• 0 Vote(s) - 0 Average
  • 1
  • 2
  • 3
  • 4
  • 5
1998 Lincoln Mark VIII
#1
The guy that does my pest control service has this car for sale. I v'e owned one of these, and a Mark VII. Nice cars.

http://atlanta.craigslist.org/nat/cto/4541592804.html

1972 H-code Mach1
2010 GT Premium
2015 Hyundai Sonata Sport 2.0T
1995 F150- The "home depot" machine
2012 Harley Davidson Road Glide Ultra
  Reply
#2
Mk VIIs are great cars if you are a decent mechanic...you will need to work on them consistently to keep them going right.

Mk VIIIs are mechanical and electrical nighmares...you must really be devoted to own one of these.
  Reply
#3
Kit Sullivan;189449 Wrote:Mk VIIs are great cars if you are a decent mechanic...you will need to work on them consistently to keep them going right.

Mk VIIIs are mechanical and electrical nighmares...you must really be devoted to own one of these.

The Mark VII biggest issue that I ever had was dealing with the air-ride.

The Mark VIII, the biggest issue I had was the Intake Rail diaphrams, was kinda pain to replace those, but other wise trouble free.

I had 225k + miles on both when I sold them.

1972 H-code Mach1
2010 GT Premium
2015 Hyundai Sonata Sport 2.0T
1995 F150- The "home depot" machine
2012 Harley Davidson Road Glide Ultra
  Reply
#4
I have the same car that I will be using the engine and Trans for my 71 Cougar.
  Reply
#5
The air suspension can be a pain in these cars, but is actually really simple to maintain, diagnose and repair once you learn the system. All the parts can be had relatively cheaply if you know where to look. NEVER take one of these cars to a dealership for air suspension repair.

The VIIIs had the air compressor/ dryer low inside the fender...moisture collects easily in the compressor and ruins it. The VIIs had the assembly high up on the inner fender, easily accesible to work on.

The early-gen HID headlights on the gen-II VIIIs are notoriouz for early failure and very expensive to repair. Ford offers a kit to convert them back to standard halogen bulbs, but even the kit is $800 or so...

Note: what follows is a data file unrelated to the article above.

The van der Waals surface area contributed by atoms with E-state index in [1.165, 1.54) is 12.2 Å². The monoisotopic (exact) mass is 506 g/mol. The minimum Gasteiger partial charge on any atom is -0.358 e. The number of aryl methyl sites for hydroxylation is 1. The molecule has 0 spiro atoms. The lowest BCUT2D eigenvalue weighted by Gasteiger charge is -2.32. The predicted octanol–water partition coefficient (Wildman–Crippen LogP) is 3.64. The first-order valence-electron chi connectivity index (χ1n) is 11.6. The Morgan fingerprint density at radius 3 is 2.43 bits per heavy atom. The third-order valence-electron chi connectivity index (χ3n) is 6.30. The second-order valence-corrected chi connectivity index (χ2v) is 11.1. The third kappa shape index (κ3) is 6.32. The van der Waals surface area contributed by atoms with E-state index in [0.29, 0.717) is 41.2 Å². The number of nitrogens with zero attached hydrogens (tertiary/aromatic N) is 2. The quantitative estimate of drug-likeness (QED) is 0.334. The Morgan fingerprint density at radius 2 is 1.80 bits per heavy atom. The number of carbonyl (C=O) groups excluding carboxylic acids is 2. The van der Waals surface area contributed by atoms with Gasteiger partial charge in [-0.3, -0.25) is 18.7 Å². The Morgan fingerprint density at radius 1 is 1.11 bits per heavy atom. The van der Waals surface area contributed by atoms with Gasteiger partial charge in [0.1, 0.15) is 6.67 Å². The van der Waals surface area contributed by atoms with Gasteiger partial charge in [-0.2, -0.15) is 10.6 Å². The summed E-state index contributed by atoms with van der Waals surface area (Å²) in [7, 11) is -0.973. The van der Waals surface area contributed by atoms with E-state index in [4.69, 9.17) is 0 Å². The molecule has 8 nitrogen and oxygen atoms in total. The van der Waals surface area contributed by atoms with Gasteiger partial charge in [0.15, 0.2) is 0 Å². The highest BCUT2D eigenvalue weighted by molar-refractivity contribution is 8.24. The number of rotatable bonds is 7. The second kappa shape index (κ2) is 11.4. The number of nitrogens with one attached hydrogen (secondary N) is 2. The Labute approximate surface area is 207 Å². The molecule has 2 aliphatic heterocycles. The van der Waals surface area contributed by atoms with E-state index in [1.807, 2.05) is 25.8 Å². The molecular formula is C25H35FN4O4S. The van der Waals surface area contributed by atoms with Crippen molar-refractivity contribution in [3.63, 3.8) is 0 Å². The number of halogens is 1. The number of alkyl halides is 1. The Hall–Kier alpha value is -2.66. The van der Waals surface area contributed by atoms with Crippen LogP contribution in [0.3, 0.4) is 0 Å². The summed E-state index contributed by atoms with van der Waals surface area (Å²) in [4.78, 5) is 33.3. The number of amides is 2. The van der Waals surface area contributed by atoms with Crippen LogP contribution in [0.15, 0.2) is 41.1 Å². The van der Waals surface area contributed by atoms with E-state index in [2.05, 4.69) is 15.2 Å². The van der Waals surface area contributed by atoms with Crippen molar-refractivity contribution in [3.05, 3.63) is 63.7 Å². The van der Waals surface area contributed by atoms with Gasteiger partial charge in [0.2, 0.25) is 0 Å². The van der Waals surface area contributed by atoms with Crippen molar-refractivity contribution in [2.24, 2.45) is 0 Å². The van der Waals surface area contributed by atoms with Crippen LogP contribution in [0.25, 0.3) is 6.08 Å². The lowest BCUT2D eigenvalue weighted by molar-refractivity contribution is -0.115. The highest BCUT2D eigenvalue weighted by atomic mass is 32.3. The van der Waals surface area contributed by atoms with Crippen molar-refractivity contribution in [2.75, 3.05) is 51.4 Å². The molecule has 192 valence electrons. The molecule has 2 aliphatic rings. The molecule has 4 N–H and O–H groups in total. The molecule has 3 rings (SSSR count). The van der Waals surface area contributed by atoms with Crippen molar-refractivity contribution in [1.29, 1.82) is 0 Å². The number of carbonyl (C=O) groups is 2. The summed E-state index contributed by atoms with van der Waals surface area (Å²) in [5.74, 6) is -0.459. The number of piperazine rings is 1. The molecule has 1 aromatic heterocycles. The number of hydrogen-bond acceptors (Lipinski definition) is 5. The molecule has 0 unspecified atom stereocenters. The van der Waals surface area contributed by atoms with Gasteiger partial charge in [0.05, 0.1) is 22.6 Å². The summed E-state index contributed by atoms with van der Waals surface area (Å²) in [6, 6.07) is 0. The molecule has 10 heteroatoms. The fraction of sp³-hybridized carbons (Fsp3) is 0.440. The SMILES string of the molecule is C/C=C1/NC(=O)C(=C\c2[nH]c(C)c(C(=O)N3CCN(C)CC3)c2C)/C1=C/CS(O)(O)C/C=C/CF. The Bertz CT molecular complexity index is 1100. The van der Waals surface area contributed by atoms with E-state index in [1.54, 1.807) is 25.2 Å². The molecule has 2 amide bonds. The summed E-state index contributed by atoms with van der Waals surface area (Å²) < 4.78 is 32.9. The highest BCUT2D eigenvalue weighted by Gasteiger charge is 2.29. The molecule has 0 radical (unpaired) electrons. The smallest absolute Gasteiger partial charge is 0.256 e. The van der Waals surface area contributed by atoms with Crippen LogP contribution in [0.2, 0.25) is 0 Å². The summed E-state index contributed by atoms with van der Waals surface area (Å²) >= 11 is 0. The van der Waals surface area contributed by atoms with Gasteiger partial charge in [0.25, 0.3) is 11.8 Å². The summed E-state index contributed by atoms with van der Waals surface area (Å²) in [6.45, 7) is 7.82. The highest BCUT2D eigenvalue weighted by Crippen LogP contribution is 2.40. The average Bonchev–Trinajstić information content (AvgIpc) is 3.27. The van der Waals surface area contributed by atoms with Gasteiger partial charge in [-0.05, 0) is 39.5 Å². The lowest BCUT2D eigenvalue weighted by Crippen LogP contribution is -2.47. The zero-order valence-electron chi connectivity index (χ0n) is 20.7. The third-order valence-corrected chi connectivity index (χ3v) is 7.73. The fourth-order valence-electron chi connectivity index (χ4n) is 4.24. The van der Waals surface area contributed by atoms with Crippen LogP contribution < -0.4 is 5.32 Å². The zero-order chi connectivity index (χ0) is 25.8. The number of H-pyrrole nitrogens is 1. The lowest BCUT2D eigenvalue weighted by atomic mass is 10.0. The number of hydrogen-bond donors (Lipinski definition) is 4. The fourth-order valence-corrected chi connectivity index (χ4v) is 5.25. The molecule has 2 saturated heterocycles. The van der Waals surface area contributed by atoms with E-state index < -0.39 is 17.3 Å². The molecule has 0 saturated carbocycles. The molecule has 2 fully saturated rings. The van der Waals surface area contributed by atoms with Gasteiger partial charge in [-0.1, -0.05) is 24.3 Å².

The HO 5.0 w/ AOD trans in the VIIs are bulletproof...the 4.6 DOHC in the VIIIs are dependable, the AOD-E less so.

I have three MK VIIs...I love 'em. An excellent blend of muscle and luxury.
I had an VIII. Decently quick, but just too problematical. Sold it first chance.

Interesting trick for the 4.6 DOHC engine: they were rated at 275 in the Lincolns, the same motor was over 300 in the Cobra Mustang.
Place a piece of wood on top of the fuel pressure regulator, give it a sharp rap with a hammer...somehow it feels like you gained 50 horsepower.
Don't exactly know what it does to the regulator, but I assume it allows it run at a higher pressure to the injectors. Whatever it does, it works pretty well.
No problems ever after doing that, just better performance. I met several guys that did this.
Strange...
  Reply
#6
+1 on not taking to the dealer! I had the Lincoln shop manuals for both the 89 LSC, and the 96 LSC which made them easier to work on.

I ended up replacing all the air springs, valves, and the dryer compressor on my 89 LSC. I did have to replace the front air struts on the 96 LSC.
The HID's on my VIII did go out, I used an aftermarket kit with new ballasts and was much cheaper than the Ford stuff. I wish I had know about the fuel regulator trick, I would have done that. Also, the leather on the seats of the VII was not as durable as the Mark VIII.

Overall I really loved the Mark VII the best though. I really miss that car! Maybe I'll get another someday.

1972 H-code Mach1
2010 GT Premium
2015 Hyundai Sonata Sport 2.0T
1995 F150- The "home depot" machine
2012 Harley Davidson Road Glide Ultra
  Reply
Share Thread:  


Possibly Related Threads...
Thread Author Replies Views Last Post
  1971 Lincoln 460 bbf 370 Hp v8 ford pre emission 7.5 runs great - $500 1972MustangSVH 1 1,033 02-13-2015, 01:31 AM
Last Post: Finmach
  1962 Lincoln conv - sold Boss1Ray 2 516 01-25-2014, 12:06 AM
Last Post: cudak888



Users browsing this thread: 1 Guest(s)